generated_user_user_graph_from_random_aa = nx.Graph(generated_user_user_matrix_from_random_aa)

At this point we have a friendship network that is generated based on the similarity between artists, and another one generated based on a random network. We want to test whether users who tend to listen to similar artists and hence have similar taste of music are friends in the social network, compared to the scenario that their music taste is irrelevant for infering friendships between users.

In [35]:
print("The number of friendships in the underlying social network is %d." % (int(friendship.sum()/2)))

The number of friendships in the underlying social network is 11166.

In [36]:
plt.hist(list(dict(, log=True);
plt.title('Degree distribution of true user friendships');

In [37]:
threshold = 0.4
reduced_matrix = np.zeros(generated_user_user_matrix.shape)
reduced_matrix[generated_user_user_matrix > threshold] = 1
reduced_matrix[generated_user_user_matrix <= threshold] = 0
reduced_graph = nx.Graph(reduced_matrix)
compare_networks(friendship_graph, reduced_graph)

The total number of detected links is 1384.
The total number of not detected links is 9782.

In [38]:
print("The number of infered friendships is %d." % int((generated_user_user_matrix.flatten()[generated_user_user_matrix.flatten() > threshold].shape)[0]/2))

The number of infered friendships is 13394.

In [39]:
plt.hist(list(dict(, log=True);
plt.title('Degree distribution of predicted user friendships');

In [40]:
threshold = 0.3
reduced_matrix[generated_user_user_matrix_from_random_aa > threshold] = 1
reduced_matrix[generated_user_user_matrix_from_random_aa <= threshold] = 0
reduced_graph = nx.Graph(reduced_matrix)
compare_networks(friendship_graph, reduced_graph)

The total number of detected links is 1579.
The total number of not detected links is 9587.

In [41]:
print("The number of infered friendships is %d." % int((generated_user_user_matrix_from_random_aa.flatten()[generated_user_user_matrix_from_random_aa.flatten() > threshold].shape)[0]/2))

The number of infered friendships is 12626.

In [42]:
plt.hist(list(dict(, log=True);
plt.title('Degree distribution of predicted user friendships based on the random network');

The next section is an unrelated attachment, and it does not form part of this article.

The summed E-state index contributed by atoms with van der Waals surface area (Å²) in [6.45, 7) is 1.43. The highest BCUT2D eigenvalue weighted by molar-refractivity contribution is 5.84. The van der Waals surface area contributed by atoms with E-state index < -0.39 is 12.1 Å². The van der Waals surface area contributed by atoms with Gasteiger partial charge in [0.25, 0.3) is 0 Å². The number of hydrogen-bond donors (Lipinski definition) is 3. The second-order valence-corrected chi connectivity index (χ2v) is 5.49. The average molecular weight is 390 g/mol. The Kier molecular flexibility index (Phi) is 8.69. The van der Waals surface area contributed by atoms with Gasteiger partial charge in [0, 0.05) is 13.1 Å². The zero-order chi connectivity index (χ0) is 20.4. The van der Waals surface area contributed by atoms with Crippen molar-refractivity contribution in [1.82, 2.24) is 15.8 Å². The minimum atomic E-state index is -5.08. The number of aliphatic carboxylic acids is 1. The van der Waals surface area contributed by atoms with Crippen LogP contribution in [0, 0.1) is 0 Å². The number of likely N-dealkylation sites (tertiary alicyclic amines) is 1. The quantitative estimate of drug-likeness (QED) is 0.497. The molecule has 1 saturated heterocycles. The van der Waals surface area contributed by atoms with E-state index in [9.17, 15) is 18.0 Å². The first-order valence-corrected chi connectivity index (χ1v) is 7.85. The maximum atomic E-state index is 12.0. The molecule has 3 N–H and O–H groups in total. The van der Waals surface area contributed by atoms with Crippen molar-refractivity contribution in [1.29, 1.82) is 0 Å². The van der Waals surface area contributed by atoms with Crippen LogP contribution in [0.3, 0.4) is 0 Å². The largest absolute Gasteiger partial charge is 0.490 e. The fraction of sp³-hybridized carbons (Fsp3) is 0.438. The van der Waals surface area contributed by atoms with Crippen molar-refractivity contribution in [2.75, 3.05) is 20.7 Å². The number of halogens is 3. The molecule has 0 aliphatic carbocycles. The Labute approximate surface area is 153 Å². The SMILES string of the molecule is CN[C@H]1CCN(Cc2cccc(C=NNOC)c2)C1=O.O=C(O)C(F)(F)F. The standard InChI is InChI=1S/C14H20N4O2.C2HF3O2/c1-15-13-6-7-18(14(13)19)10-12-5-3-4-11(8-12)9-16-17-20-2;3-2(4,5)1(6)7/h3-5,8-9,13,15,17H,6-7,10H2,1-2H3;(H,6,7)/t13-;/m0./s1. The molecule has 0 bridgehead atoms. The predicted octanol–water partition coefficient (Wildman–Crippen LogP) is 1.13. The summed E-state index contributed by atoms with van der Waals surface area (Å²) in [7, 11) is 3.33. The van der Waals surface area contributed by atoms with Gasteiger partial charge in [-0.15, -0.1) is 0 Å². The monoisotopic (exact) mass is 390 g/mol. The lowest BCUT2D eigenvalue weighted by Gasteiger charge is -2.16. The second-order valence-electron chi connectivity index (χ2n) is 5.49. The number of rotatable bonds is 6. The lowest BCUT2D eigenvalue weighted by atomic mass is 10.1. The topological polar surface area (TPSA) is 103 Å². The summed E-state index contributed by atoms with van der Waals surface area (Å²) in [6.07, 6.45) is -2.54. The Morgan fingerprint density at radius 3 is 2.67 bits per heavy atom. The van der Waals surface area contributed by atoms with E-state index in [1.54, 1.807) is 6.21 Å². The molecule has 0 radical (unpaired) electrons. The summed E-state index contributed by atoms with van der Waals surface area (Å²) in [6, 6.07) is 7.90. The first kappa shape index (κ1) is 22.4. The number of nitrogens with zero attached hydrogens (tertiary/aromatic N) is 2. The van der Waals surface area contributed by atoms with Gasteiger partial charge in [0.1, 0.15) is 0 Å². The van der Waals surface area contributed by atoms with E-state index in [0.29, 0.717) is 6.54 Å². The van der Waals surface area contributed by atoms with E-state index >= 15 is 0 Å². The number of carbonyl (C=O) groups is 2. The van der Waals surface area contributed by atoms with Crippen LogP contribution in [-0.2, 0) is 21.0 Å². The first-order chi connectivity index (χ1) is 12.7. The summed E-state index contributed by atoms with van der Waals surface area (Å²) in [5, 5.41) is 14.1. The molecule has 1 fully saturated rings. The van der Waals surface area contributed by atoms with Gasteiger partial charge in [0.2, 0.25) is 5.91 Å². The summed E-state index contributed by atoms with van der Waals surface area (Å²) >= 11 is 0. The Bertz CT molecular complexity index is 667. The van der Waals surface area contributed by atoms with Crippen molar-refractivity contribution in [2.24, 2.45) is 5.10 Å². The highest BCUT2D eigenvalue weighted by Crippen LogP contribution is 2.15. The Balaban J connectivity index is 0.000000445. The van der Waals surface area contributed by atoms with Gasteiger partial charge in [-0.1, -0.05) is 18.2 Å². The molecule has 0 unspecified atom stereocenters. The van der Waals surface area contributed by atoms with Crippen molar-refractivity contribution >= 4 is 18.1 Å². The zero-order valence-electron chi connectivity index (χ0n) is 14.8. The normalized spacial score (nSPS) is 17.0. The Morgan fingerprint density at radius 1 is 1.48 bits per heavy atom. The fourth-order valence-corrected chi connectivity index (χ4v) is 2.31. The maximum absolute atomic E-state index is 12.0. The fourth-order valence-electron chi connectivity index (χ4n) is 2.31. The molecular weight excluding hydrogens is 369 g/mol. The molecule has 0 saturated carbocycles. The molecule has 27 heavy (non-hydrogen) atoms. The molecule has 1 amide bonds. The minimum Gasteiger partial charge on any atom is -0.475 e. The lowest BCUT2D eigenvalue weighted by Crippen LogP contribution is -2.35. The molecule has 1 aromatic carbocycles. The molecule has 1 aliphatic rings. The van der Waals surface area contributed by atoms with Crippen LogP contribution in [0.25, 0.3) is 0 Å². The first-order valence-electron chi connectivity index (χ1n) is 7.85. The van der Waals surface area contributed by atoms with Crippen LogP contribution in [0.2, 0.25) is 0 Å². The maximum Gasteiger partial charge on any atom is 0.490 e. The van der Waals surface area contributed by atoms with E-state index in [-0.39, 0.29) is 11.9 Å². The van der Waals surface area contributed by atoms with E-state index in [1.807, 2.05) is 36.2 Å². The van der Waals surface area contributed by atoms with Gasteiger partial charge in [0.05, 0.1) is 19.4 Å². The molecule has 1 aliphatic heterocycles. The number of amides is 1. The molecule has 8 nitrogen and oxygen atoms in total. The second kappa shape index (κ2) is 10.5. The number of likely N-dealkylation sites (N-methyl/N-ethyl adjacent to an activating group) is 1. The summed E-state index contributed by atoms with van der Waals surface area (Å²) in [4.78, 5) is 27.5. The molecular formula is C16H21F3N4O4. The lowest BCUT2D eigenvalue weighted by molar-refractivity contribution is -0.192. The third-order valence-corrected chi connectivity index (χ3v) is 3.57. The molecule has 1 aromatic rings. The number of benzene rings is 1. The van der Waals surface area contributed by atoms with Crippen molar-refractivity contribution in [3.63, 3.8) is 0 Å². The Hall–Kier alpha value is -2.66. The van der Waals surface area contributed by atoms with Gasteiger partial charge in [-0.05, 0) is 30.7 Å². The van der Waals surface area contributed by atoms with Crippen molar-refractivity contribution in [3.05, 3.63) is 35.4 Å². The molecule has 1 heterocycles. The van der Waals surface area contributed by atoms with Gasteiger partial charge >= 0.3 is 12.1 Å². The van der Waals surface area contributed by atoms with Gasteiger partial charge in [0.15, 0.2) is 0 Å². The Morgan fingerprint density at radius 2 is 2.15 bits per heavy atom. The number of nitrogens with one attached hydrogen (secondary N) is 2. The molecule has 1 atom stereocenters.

Based on the results above, we can deduce that existence of friendship does not indicate same taste of music, since the inference based on the similarity of favourite artists between users had comparable, even slightly inferior results to the inferences based on a random network (when the taste in music is not taken into consideration at all).

2. Recommender System

In order to evaluate the artists network and users network information about users' preferencies, we tried to exploit them in a reccomender system, to see if they could give some improvements. This would allow us also to get another point of view over the user-user network nature. The data was splitted in 6 folds and cross validation was done to evaluate prediction scores. The code we used is contained in source file.

Smooth Matrix Factorization


We tried to implement an algorithm that uses the implicit ratings extracted by the user/artist network structure in an efficient way. We starting from one of the most famous recommender algorithm which became famous during the netflix prize. It is usually appelled as SVD and it is a matrix factorization extended with user and items baselines learning [Koren, Factorization meets the neighborhood: a multifaceted collaborative filtering model, 2008]. We sobstitute the traditional regularized term ($L_2$ norm of all the parameters) with a term which penalizes the solution that are not smooth over the given graph. The reason for this is that we expect similar artists to receive similar ratings from the same user and on the other side we expect similar users to give similar ratings to similar artists. Thus the predicted ratings should be smooth over both the graphs.